How to Become a Contortionist

Three Parts:Doing Contortion StretchingCreating a Contortion Practice RoutineGetting Professional Guidance

Contortionists are skilled at stretching their bodies into different shapes, mostly due to spinal flexibility and strength. You may think you need to be born flexible or double jointed to become a contortionist, but in fact, with enough practice and stretching, you can learn basic contortion movements.[1] Always warm up your muscles before trying contortion stretching and exercises on your own, as you do not want to pull a muscle or injure yourself. Seeking professional guidance from a contortionist teacher or coach can also help you to become more flexible and go deeper into contortionist movements.

Part 1
Doing Contortion Stretching

  1. 1
    Be aware of the two different types of contortionists. There are two different types of contortionists: front benders and back benders. These two types are based on the contortionist’s ability to hyperextend her spine. A front bender is often better at forward bending and a back bender is often better at back bending.[2]
    • Women are known to be good back benders, but men can also develop flexibility in back bending positions with enough practice.
    • Many contortionist incorporate their type of contortion into a performance, moving from contortion posture to contortion posture as part of a routine or a dance. With enough practice and dedication, you can start to create your own contortion routine, showcasing your best postures.
  2. 2
    Warm up before you do any stretching. Make it a habit to always warm up before you get into any contortion stretching. This will prevent you from getting injured and allow your muscles to warm up and become more flexible.[3]
    • Start by twisting and stretching your joints. Do this by doing a full range of motion for every joint in your body, from rotating your neck and head to twisting your wrists and ankles. Be gentle when doing this, as you only want to stretch your joints, not stress them out.
    • Do at least thirty minutes of cardio exercise. This could be jogging, running, jumping jacks, or rowing. Your muscles are more flexible when your body temperature is one to two degrees higher than normal. Get your heart rate going and break a little sweat with cardio so you can then ease into your stretches.
  3. 3
    Practice leg stretches. Leg stretches will help your muscles prepare for contortion movements that require a wide range of motion in your legs and hips.[4]
    • Start by putting weight into your right leg, with your toes firmly on the exercise mat. Slowly raise your left leg, gripping your big toe with your left thumb and forefinger.
    • Raise your left leg as high as you can, stretching your leg to the ceiling. If possible, try to straighten your left leg until it is vertical and wrap your left hand and right hand over your leg. This will help you build flexibility in your leg muscles.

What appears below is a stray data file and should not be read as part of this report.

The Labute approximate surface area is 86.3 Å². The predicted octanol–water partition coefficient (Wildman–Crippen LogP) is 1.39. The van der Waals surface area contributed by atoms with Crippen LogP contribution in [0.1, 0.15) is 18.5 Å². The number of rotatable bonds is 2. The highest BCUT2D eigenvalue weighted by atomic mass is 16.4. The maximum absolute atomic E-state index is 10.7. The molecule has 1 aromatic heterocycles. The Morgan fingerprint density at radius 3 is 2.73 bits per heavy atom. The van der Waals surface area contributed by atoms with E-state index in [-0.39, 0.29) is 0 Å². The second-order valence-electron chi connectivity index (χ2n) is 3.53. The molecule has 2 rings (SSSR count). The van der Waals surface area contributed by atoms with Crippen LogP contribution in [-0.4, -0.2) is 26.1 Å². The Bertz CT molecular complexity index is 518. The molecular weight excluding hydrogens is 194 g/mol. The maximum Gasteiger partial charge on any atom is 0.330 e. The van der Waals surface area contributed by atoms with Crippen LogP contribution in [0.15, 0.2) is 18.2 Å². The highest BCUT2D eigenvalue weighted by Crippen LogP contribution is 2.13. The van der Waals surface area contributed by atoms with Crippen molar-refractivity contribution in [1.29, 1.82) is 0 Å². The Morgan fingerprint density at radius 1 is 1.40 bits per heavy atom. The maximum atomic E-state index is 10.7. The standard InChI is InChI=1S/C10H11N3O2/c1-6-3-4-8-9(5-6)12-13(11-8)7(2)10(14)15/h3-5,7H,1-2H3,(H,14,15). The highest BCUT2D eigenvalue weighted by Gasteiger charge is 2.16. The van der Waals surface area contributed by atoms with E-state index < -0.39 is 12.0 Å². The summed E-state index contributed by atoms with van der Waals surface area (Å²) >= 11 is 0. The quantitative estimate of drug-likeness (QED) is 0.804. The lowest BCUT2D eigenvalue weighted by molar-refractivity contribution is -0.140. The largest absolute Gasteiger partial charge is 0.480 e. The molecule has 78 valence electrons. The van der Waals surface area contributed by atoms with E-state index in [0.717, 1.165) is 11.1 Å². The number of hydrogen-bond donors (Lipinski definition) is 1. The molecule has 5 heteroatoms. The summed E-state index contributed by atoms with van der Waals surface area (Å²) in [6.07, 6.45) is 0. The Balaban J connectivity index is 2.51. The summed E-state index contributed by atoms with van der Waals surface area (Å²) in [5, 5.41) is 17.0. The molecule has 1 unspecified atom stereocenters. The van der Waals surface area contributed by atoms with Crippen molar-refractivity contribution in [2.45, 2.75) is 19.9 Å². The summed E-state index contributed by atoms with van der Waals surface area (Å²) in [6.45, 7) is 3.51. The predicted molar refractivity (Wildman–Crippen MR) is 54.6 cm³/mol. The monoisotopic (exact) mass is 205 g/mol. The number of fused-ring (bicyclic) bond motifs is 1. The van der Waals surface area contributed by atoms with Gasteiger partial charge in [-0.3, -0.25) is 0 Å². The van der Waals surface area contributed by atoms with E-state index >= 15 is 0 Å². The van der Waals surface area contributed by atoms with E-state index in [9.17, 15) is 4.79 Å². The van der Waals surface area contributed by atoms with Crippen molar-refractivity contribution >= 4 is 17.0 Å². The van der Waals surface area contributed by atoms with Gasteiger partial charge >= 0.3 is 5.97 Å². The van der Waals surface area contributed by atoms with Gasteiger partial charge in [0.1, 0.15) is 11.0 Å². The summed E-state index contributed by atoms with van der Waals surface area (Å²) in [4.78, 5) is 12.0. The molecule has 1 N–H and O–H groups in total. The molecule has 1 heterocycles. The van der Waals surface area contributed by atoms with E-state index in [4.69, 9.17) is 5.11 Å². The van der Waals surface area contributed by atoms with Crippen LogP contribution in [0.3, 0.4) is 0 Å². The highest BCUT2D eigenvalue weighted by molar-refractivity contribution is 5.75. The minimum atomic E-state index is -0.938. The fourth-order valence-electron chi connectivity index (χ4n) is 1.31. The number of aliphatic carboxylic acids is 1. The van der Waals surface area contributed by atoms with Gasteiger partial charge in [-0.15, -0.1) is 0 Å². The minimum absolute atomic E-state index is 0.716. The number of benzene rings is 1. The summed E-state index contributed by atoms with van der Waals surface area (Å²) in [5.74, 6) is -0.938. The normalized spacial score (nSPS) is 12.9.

• Repeat these steps for your right leg, stretching your right leg to the ceiling.
  4. 4
    Try hip stretches. Open up your hips so they feel ready for contortion movements. These hip stretches are similar to yoga hip openers, where you focus on breathing deeply in a hip opening pose for several breaths.[5]
    • Start in a lunge position, with your left leg extended behind you. Make sure your right knee does not extend past your ankle and that your left leg is balanced on the ball of your left foot. Slowly rock back and forth, feeling the stretch in your right and left hip. Place your hands on the inside of your right foot and lower your left leg until your knee, shin, and foot are flat on the mat.
    • Inhale and slowly lower on your hands as far as you can go, whether this is upright on the palms of your hands, bent at the elbows, or on your forearms. Inhale and exhale as you feel the stretch in your hips, holding this pose for six to eight breaths.
    • Come out of the pose the same way you went in, by coming back onto your hands and tucking your back leg. Then, bring your back left leg to meet your right leg and end in a forward fold position.
    • Repeat this stretch on your left side, with your right leg extended behind you.
  5. 5
    Practice full splits. The splits will help you stretch your leg and hip muscles. Depending on your level of flexibility, you may be able to only go halfway down in the splits or you may be able to touch the ground in the splits. If you are still working on getting all the way to the ground, you should continue to work on your splits as part of your daily stretching routine.[6]
    • To go into the full splits, you should start with your right leg facing forward, with your left leg three to four feet behind your right leg. Slowly inch your legs in opposite directions until you can place your hands on either side of your right leg with your palms flat on the mat.
    • Use your hands for support as you continue to inch your legs in opposite directions until your pelvis reaches the mat and you are in the full splits. Extend your hands and face forward. Breathe in this position for six to eight breaths.
    • Then, come out of the splits by placing your hands on either side of your pelvis. Use your arms to help you pull your legs together and bend them behind you. Come back into the center of the mat and slowly rise to standing.
    • Repeat these movements on the other side, with your left leg facing forward and your right leg behind you.
  6. 6
    Do backbends. Back bends are a great way to strengthen your back muscles and improve your flexibility. Many contortion poses require flexible back muscles and back bends are a good way to do this in a safe way.[7]
    • Begin on your back, with your legs bent and an arms length away from you. You can measure this by stretching out your hands to ensure you can touch the backs of your feet.
    • Place your hands on either side of your head, with your palms flat on the mat. Inhale as you put weight into your legs and arms, raising your head off the ground. Rest for a breath on the top of your head, with no weight in your head, and then use your arms and legs to push yourself up into a backbend.
    • Hold the backbend for six to eight breaths, making sure your head is relaxed and you are putting equal weight into your arms and legs. You should feel a stretch in your back muscles.
    • When you are ready to come out of the pose, tuck your chin to your chest and slowly lower your back down to the mat. Sway your legs from side to side for a breath and try another backbend. However, try not to overextend your back muscles and only do another backbend if your body appears open to the idea.